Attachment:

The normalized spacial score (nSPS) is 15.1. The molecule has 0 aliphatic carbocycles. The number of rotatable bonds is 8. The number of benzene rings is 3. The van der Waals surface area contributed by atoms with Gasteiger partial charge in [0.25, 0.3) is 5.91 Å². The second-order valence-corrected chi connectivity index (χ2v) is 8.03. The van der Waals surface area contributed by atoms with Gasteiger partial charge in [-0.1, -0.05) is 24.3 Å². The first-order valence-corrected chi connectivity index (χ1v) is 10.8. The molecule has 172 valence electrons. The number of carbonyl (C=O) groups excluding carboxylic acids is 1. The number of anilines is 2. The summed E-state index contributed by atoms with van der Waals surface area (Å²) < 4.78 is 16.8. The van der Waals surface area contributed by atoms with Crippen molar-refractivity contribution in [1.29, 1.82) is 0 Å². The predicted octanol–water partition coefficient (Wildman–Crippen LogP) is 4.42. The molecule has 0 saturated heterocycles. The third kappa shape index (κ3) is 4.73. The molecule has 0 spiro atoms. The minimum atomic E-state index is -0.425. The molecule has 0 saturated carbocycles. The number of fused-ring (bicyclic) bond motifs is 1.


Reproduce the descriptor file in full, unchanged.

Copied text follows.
The normalized spacial score (nSPS) is 15.1. The molecule has 0 aliphatic carbocycles. The number of rotatable bonds is 8. The number of benzene rings is 3. The van der Waals surface area contributed by atoms with Gasteiger partial charge in [0.25, 0.3) is 5.91 Å². The second-order valence-corrected chi connectivity index (χ2v) is 8.03. The van der Waals surface area contributed by atoms with Gasteiger partial charge in [-0.1, -0.05) is 24.3 Å². The first-order valence-corrected chi connectivity index (χ1v) is 10.8. The molecule has 172 valence electrons. The number of carbonyl (C=O) groups excluding carboxylic acids is 1. The number of anilines is 2. The summed E-state index contributed by atoms with van der Waals surface area (Å²) < 4.78 is 16.8. The van der Waals surface area contributed by atoms with Crippen molar-refractivity contribution in [1.29, 1.82) is 0 Å². The predicted octanol–water partition coefficient (Wildman–Crippen LogP) is 4.42. The molecule has 0 saturated heterocycles. The third kappa shape index (κ3) is 4.73. The molecule has 0 spiro atoms. The minimum atomic E-state index is -0.425. The molecule has 0 saturated carbocycles. The number of fused-ring (bicyclic) bond motifs is 1.